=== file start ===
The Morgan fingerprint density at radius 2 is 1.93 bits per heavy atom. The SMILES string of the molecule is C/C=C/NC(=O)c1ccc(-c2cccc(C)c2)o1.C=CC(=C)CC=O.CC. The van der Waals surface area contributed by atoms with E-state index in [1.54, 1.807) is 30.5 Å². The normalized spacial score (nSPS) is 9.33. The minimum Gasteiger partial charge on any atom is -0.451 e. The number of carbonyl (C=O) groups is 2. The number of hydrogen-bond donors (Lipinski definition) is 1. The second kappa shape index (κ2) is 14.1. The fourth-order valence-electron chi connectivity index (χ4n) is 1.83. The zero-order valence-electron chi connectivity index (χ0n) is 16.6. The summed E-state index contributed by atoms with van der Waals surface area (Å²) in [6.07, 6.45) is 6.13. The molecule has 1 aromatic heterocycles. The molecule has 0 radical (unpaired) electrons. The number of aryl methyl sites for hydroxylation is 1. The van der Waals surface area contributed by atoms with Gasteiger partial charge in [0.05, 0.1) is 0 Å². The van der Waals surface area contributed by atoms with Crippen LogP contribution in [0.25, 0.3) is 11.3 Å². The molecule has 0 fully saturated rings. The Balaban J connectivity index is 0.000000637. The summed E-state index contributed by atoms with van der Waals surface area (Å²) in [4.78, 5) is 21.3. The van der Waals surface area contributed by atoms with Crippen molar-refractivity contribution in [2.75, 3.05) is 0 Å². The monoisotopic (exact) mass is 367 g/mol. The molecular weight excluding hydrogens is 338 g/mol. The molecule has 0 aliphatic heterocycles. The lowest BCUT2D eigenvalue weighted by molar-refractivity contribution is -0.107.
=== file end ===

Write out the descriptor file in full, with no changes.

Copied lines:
The Morgan fingerprint density at radius 2 is 1.93 bits per heavy atom. The SMILES string of the molecule is C/C=C/NC(=O)c1ccc(-c2cccc(C)c2)o1.C=CC(=C)CC=O.CC. The van der Waals surface area contributed by atoms with E-state index in [1.54, 1.807) is 30.5 Å². The normalized spacial score (nSPS) is 9.33. The minimum Gasteiger partial charge on any atom is -0.451 e. The number of carbonyl (C=O) groups is 2. The number of hydrogen-bond donors (Lipinski definition) is 1. The second kappa shape index (κ2) is 14.1. The fourth-order valence-electron chi connectivity index (χ4n) is 1.83. The zero-order valence-electron chi connectivity index (χ0n) is 16.6. The summed E-state index contributed by atoms with van der Waals surface area (Å²) in [6.07, 6.45) is 6.13. The molecule has 1 aromatic heterocycles. The molecule has 0 radical (unpaired) electrons. The number of aryl methyl sites for hydroxylation is 1. The van der Waals surface area contributed by atoms with Gasteiger partial charge in [0.05, 0.1) is 0 Å². The van der Waals surface area contributed by atoms with Crippen LogP contribution in [0.25, 0.3) is 11.3 Å². The molecule has 0 fully saturated rings. The Balaban J connectivity index is 0.000000637. The summed E-state index contributed by atoms with van der Waals surface area (Å²) in [4.78, 5) is 21.3. The van der Waals surface area contributed by atoms with Crippen molar-refractivity contribution in [2.75, 3.05) is 0 Å². The monoisotopic (exact) mass is 367 g/mol. The molecular weight excluding hydrogens is 338 g/mol. The molecule has 0 aliphatic heterocycles. The lowest BCUT2D eigenvalue weighted by molar-refractivity contribution is -0.107.